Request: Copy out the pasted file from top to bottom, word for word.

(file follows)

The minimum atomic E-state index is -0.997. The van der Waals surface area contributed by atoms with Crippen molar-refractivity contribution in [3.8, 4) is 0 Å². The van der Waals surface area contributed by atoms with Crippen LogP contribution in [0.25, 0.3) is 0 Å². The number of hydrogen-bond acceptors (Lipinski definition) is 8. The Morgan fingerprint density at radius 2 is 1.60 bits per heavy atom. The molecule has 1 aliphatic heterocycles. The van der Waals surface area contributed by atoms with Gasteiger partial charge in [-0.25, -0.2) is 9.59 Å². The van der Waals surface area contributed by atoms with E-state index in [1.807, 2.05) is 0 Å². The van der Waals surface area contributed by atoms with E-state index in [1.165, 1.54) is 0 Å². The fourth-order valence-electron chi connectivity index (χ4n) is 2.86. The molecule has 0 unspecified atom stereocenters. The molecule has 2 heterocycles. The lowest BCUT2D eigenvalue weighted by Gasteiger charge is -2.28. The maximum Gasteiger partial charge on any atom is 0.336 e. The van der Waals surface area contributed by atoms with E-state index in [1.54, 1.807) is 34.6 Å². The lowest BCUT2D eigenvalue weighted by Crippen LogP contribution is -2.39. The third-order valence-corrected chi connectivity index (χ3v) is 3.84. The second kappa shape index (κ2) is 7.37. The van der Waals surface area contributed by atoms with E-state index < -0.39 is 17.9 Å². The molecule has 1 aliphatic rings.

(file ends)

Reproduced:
The minimum atomic E-state index is -0.997. The van der Waals surface area contributed by atoms with Crippen molar-refractivity contribution in [3.8, 4) is 0 Å². The van der Waals surface area contributed by atoms with Crippen LogP contribution in [0.25, 0.3) is 0 Å². The number of hydrogen-bond acceptors (Lipinski definition) is 8. The Morgan fingerprint density at radius 2 is 1.60 bits per heavy atom. The molecule has 1 aliphatic heterocycles. The van der Waals surface area contributed by atoms with Gasteiger partial charge in [-0.25, -0.2) is 9.59 Å². The van der Waals surface area contributed by atoms with E-state index in [1.807, 2.05) is 0 Å². The van der Waals surface area contributed by atoms with E-state index in [1.165, 1.54) is 0 Å². The fourth-order valence-electron chi connectivity index (χ4n) is 2.86. The molecule has 0 unspecified atom stereocenters. The molecule has 2 heterocycles. The lowest BCUT2D eigenvalue weighted by Gasteiger charge is -2.28. The maximum Gasteiger partial charge on any atom is 0.336 e. The van der Waals surface area contributed by atoms with E-state index in [1.54, 1.807) is 34.6 Å². The lowest BCUT2D eigenvalue weighted by Crippen LogP contribution is -2.39. The third-order valence-corrected chi connectivity index (χ3v) is 3.84. The second kappa shape index (κ2) is 7.37. The van der Waals surface area contributed by atoms with E-state index < -0.39 is 17.9 Å². The molecule has 1 aliphatic rings.